I emailed back to Aleksandra and I hope to get some more emails back. I sent her what she was looking for in terms of her Wleciał family in America. What I am hoping for from Aleksandra is to see if she has any photos of her grandparents, one of which is Katarzyna Elijasz (daughter of Marcin Elijasz & Anna Zasucha). Katarzyna Elijasz is my great-great-aunt, born about 1866 in  Pacanów. She married Maciej Wleciał on 19-October-1890 in Pacanów. This was according to Akt#38, of Pacanów 1890 Marriages. Katarzyna was 24 at the time of her marriage, implying a birth about 1866.

At any rate, here are the photos from “Pacanów cemetery” that Aleksandra sent. This jester does not know all of the people, but the image of Jozef  Wleciał  ‘s (Katarzyna’s son) grave was beautiful.


Jozef Wlecial

January 6, 2016

Eastpointe, Macomb County, MI Turns Vital Records Over To The County — #Genealogy #Michigan

by C. Michael Eliasz-Solomon

 Macomb County, Michigan is an interesting county.  To whit, there had been four cities in Macomb county who maintained their own vital records, instead of the county clerk. Those four cities are: Eastpointe, Saint Clair Shores, Sterling Heights and Warren. Now wouldn’t you know those just happen to be the major cities of the ELIASZ clan in Michigan. This jester just assumed that Macomb county had those duties. No wonder genealogy is hard, the exceptions get you.

Now this came to light recently when in November (2015), Eastpointe decided to turn over its birth, death record keeping to Macomb County. Eastpointe turned over  to the county 90 years worth of vital records. The records date back to 1925 when Eastpointe was known as Halfway (I did not know that), in 1929 it became East Detroit, and finally in 1992 it became Eastpointe. So if you were missing data from Halfway/East Detroit/Eastpointe now you may be able to find them at the county clerk’s office in Mt Clemens. For those whose data is in St. Clair Shores, Sterling Heights or Warren, now you know the data if its not in the county clerk’s office is in those cities’ municipal buildings.

See today’s Macomb Daily newspaper.


 

 

January 5, 2016

Memorial Website Opens Door to Find Living Russian Family

by C. Michael Eliasz-Solomon

Russian Genealogy blog that passes along useful genealogy websites (Russian, Ukrainian) and provides tips to their use!

Find Lost Russian & Ukrainian Family

Finding long-lost family in the Russian-speaking world takes some creativity. I was thrilled to learn about a growing Russian-language website for remembering family and friends who have passed on.

This website- ПомниПро– is a perfect resource to see whether any information has been posted on long-lost family. Some memorial pages just have photos and others have detailed life stories of people who died.

Some will say “So what!” about this website. Then people need to remember that Russians don’t post obituaries and death notices online in the same fashion as the English-speaking world.

ПомниПро has grown to about 82,000 memorial pages in 4 years, not impressive but could become impressive in the next few years.

So if you want to give ПомниПро a try, here is how to search this website.

  1. First, translate last names of your Russian family on Google Translate.
  2. Copy and paste the translate names under Поиск по…

View original post 112 more words

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January 4, 2016

Kielce Holdings Possible in GenBaza … — #Polish #Genealogy

by C. Michael Eliasz-Solomon

Kielcach Archive Holdings

              partial pdf table of Kielce church/synagouge books

Stanczyk, was looking at the GenBaza news of what was being indexed and loaded in order to see what was coming online (… eventually). This jester noticed a PDF document of the inventory of books at Diocessan Archives (AD), State Archive (AP) and in some of the parishes too.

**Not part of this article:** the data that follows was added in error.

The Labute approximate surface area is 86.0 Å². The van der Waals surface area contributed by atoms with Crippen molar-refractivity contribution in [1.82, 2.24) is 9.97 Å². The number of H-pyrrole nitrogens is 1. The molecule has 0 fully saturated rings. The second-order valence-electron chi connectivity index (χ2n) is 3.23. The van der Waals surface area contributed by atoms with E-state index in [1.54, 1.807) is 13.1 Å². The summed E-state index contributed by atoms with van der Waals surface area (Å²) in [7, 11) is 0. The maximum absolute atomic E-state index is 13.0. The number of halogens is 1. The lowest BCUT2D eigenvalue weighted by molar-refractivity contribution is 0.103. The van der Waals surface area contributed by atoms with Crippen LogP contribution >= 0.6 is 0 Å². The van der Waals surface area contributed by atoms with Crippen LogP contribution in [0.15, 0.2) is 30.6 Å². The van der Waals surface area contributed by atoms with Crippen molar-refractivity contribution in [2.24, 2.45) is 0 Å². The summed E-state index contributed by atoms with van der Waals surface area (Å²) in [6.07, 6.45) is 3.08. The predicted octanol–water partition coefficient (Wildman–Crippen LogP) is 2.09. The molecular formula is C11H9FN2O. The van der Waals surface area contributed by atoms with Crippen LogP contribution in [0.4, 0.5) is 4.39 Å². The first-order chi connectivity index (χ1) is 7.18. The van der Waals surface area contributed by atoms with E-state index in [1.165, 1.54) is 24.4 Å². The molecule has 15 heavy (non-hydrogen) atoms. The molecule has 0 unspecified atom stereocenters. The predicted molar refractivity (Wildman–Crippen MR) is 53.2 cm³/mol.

Now let me hasten to add that this is NOT an inventory of online records/images. It is only a list of what may yet come and of course some of these are already online, but many more are just potential data available to be indexed and loaded.

The actual PDF document is here . A final note the Fond# is similar to what the Library of Congress calls a Record Group. It is the identifier for requesting the resource inside the archive. Only State Archives have a Fond#, not the church archive nor the church parish.

 

 Fond #  Place Name Date Range Books Count Count of Images     NOTES
Bebelno 1787-1864  13 1,174  AD
Bejsce 1586-1862  37 3,966  AD
Biechów 1674-1855  50 3,598  AD
355 Pacanów 1875-1908 64 3,703  AP
373 Pacanów moj 1875-1912  55 1,957  AP (jewish)
399 Pałecznica 1861-1911  77 3,235  AP
December 30, 2015

Auld Lang Syne – 2015 — #HappyNewYear, #Poem, #AnnualBlog

by C. Michael Eliasz-Solomon

AllsWell

Stanczyk is republishing his annual blog post:  Auld Lang Syne

Count your blessings my dear readers and take heart in that inventory.

So as we draw to a close this elder year 2015 AD, I take but a moments pause to wish my friends and good readers well and much happiness and wishes for a healthy and prosperous  New  Year.

Verily, this jester says, “All Is Well, That Ends Well“. And 2015 has indeed ended well. The wealth of family/friends who have been such a vital and loving pressence in our lives. Truly  our love has been returned and it goes back to the senders too.

Let me endebt myself further and borrow again from the great bard to close out this year. In Shakespeare’s play, “All’s Well That Ends Well”, in the first Act, the first Scene is a quote that suits me well to use though I steal it from a woman’s lips:

That I should love a bright particular star
And think to wed it, she who is so above me:
In her bright radiance and collateral light.

My bright star is my much beloved wife, Teréza !

I love her so and our growing family and our friends too. Those who love her cannot be faulted for she is such a force of a nature and a wonder to behold. And those who fault her, do not know love. Theirs is a terrible loss indeed. Pity those fools for their jealousy and praise this jester for his steadfastness in the face of such folly. Bless my wife for her devotion made stronger and more holy for her mettle that was tempered by the trifles of miscreants.